Taking advantage of record-high stock prices and a booming video game market, insiders at L.A.'s two leading video game makers have been cashing in a substantial number of shares in some cases liquidating as much as half of their personal holdings.

The action is being led by Activision Inc., where this year insiders have sold more than 2.6 million shares, according to Thomson Financial/First Call, six times the number sold in 2000.

Activision has been trading near its 52-week high of $41.15, and closed at $36.25 on Nov. 20.

Among the Activision insiders and executives who have sold:

- Robert Kotick, co-chairman and chief executive. He has sold 738,500 shares at prices ranging from $22 to $33.95 since March, for an aggregate value of just under $28 million.

The sales represent around 17 percent of the chairman's total holdings, based on a proxy statement filed with the Securities and Exchange Commission on June 25.

- Brian Kelly, co-chairman. Kelly has cashed in more than $26 million in company stock by selling 879,900 shares between February and October. The sales represent about one quarter of Kelly's total holdings.

- Robert Doornink, president and chief operating officer. Doornink has liquidated nearly half his holdings between February and October, collecting more than $8 million.

A company spokeswoman said all three executives were traveling last week and could not be reached for comment. Analysts have said that the slew of insider sales, while not alarming, could be a signal for investors to take profits of their own.

"This might be a group of stocks that's becoming appropriately valued," said Paul Elliott, an analyst at Thomson Financial/First Call. "The most informed individuals out there are taking some profits that's meaningful."

David Coleman, editor of Vickers Weekly Insider, said investors should consider backing off Activision stock, if for no other reason than to diversify their holdings. "Stockholders may want to use this as a (sign) to re-evaluate their position or re-balance their portfolios," said Coleman. "I wouldn't take it as an indication that shareholders should completely reduce their position, but it is a reason (for investors) to think about why they bought the stock in the first place."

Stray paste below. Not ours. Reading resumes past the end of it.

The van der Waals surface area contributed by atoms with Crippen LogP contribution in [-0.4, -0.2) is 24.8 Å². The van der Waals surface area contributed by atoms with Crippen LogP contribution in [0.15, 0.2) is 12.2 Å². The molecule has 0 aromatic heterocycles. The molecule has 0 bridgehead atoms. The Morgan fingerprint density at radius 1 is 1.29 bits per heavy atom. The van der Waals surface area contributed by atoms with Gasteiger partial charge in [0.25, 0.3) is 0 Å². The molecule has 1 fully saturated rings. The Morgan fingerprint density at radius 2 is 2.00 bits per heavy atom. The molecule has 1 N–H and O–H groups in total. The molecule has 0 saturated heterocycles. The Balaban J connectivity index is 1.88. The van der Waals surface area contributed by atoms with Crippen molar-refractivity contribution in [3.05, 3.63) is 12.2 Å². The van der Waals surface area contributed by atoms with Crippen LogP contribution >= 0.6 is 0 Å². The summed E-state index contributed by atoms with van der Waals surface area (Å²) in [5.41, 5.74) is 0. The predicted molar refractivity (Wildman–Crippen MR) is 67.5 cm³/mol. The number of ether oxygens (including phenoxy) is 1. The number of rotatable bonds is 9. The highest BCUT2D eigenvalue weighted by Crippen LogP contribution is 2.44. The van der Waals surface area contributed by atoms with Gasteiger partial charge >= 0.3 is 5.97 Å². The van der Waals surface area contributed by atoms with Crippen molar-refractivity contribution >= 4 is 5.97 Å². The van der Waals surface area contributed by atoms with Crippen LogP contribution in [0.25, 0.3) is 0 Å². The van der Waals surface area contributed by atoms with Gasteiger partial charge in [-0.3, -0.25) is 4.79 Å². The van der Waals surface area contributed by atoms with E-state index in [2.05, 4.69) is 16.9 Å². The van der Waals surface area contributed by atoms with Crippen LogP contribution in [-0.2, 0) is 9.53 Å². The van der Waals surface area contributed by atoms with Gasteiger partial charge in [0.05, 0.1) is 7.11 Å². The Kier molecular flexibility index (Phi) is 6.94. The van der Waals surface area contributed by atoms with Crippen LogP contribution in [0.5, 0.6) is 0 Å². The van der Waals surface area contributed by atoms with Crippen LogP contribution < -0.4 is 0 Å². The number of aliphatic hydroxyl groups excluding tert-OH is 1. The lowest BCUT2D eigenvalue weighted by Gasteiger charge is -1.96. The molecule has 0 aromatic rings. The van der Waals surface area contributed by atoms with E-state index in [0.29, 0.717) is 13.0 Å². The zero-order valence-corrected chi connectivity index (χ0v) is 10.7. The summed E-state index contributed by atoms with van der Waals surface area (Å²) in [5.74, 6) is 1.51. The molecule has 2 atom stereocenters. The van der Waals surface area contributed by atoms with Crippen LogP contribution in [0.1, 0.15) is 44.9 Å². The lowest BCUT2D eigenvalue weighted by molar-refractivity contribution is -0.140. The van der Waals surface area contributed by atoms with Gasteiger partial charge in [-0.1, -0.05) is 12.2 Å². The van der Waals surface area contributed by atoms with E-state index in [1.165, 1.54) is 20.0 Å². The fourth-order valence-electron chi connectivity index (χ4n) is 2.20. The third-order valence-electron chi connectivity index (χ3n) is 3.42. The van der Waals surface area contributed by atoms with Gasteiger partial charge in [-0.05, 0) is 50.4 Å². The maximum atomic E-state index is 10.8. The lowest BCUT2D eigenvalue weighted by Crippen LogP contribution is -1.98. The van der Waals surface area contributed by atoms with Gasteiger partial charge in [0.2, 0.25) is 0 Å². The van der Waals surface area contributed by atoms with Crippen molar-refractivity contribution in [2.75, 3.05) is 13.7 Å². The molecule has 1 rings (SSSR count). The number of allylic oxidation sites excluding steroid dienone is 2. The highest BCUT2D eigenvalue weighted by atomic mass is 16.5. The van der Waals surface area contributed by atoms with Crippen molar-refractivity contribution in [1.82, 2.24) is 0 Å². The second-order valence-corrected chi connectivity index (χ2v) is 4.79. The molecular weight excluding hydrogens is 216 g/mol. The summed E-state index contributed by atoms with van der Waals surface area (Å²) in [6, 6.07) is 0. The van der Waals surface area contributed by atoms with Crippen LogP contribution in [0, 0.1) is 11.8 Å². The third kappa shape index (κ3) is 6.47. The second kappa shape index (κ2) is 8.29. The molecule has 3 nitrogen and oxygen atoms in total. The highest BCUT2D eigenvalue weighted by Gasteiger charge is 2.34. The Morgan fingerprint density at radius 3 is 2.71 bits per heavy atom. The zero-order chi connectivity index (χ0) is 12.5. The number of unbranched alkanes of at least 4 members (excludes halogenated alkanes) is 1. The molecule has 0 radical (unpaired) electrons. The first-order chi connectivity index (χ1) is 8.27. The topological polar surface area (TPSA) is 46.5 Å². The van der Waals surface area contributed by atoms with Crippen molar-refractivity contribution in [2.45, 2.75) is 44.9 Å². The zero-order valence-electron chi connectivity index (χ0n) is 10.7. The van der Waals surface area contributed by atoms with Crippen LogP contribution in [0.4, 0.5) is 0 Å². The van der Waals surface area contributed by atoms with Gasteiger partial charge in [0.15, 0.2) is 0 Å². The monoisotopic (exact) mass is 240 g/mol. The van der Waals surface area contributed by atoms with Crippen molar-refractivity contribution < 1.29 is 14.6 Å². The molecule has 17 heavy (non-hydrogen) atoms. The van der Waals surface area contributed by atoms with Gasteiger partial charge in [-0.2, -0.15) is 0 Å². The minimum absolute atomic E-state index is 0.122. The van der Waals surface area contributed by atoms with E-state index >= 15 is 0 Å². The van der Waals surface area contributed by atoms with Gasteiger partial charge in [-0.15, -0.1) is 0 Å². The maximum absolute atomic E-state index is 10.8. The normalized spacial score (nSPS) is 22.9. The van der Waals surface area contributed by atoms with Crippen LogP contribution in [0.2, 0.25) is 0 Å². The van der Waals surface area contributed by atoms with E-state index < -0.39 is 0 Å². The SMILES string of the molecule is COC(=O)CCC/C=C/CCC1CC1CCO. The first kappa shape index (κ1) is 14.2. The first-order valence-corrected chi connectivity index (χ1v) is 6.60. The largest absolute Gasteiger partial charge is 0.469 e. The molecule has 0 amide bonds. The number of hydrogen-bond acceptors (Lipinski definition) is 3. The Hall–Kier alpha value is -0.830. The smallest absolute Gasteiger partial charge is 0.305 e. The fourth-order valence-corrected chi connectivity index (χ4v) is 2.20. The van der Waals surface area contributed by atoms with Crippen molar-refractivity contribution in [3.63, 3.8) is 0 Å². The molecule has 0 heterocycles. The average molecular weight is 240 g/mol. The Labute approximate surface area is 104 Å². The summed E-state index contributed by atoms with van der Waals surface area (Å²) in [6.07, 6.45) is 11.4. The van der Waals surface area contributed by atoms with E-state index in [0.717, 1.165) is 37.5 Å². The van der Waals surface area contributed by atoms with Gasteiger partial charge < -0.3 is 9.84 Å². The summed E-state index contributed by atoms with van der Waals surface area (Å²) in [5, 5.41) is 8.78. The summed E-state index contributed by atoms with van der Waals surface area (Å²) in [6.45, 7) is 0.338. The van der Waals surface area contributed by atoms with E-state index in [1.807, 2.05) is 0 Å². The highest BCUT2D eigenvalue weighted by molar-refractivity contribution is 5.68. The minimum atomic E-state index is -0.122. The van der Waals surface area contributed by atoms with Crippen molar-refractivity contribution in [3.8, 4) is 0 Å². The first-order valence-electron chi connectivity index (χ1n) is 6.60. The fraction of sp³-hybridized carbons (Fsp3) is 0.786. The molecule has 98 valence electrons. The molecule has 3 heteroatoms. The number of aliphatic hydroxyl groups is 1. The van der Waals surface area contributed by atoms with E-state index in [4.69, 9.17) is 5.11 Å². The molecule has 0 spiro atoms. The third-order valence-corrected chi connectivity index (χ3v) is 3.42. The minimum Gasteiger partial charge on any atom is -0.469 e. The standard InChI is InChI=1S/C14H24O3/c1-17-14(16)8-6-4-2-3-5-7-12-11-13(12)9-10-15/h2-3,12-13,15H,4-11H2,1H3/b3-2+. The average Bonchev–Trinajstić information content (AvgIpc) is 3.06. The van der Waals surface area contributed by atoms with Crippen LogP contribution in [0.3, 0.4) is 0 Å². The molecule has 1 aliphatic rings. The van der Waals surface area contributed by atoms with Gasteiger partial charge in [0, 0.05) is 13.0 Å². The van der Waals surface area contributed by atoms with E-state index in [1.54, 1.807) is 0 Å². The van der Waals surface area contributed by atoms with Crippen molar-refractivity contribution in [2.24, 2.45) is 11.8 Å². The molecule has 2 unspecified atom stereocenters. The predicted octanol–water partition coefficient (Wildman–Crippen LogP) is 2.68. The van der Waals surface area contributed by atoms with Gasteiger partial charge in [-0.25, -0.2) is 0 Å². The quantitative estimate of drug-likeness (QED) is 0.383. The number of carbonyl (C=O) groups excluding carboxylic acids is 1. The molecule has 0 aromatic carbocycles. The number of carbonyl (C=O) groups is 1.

Calabasas-based THQ Inc. also has seen substantial insider sales this year. The top three executives have sold 240,624 shares so far in 2001, more than double the total for 2000.

Since March, Jeffrey Lapin, the company's chairman and chief operating officer, has sold 100,000 shares with an aggregate value of $3.8 million.

Brian Farrell, THQ's chief executive, also sold 100,000 shares for roughly the same amount. For Lapin and Farrell, 100,000 shares represents about 29 percent and 16 percent, respectively, of their personal holdings.

THQ closed at $54.11 on Nov. 20. Trading over the last 52 weeks ranged from $16.89 to $62.

Executives from THQ were also said to be traveling last week and unavailable for comment.

Analysts say the recent activity is a sign that gaming executives are, for the most part, satisfied with the valuations of their companies.

"I think a lot of these guys have believed their stock has been grossly undervalued and that one day the industry would get the respect it deserves," said Miguel Iribarren, a senior research analyst with Wedbush Morgan in Los Angeles. "That's starting to happen.

"It doesn't make sense to have all your wealth tied up in one company," he said. "I don't expect to see anyone liquidate their holdings completely, but you should continue to see them sell substantial portions as the stock goes up."

Sales of video game hardware, software and accessories were 33 percent greater in the first nine months of the year than the like time period last year, according to NPDFunworld, a market research firm in Port Washington, N.Y.

Sales have been driven in part by Sony's Playstation 2 console. With the launch of two new consoles earlier this month, Nintendo's Game Cube and Microsoft's debut effort, the Xbox, many analysts are predicting a record-breaking year for the industry as a whole, with sales possibly exceeding $7 billion.

While Iribarren said he thinks both Activision and THQ shares will continue to rise, albeit at a more modest rate, individual investors would be wise to follow insiders' lead.

"I think for anyone who's owned Activision for six or nine months it's not a bad idea to take some off the table," Iribarren said. "That's decent portfolio advice for anyone."

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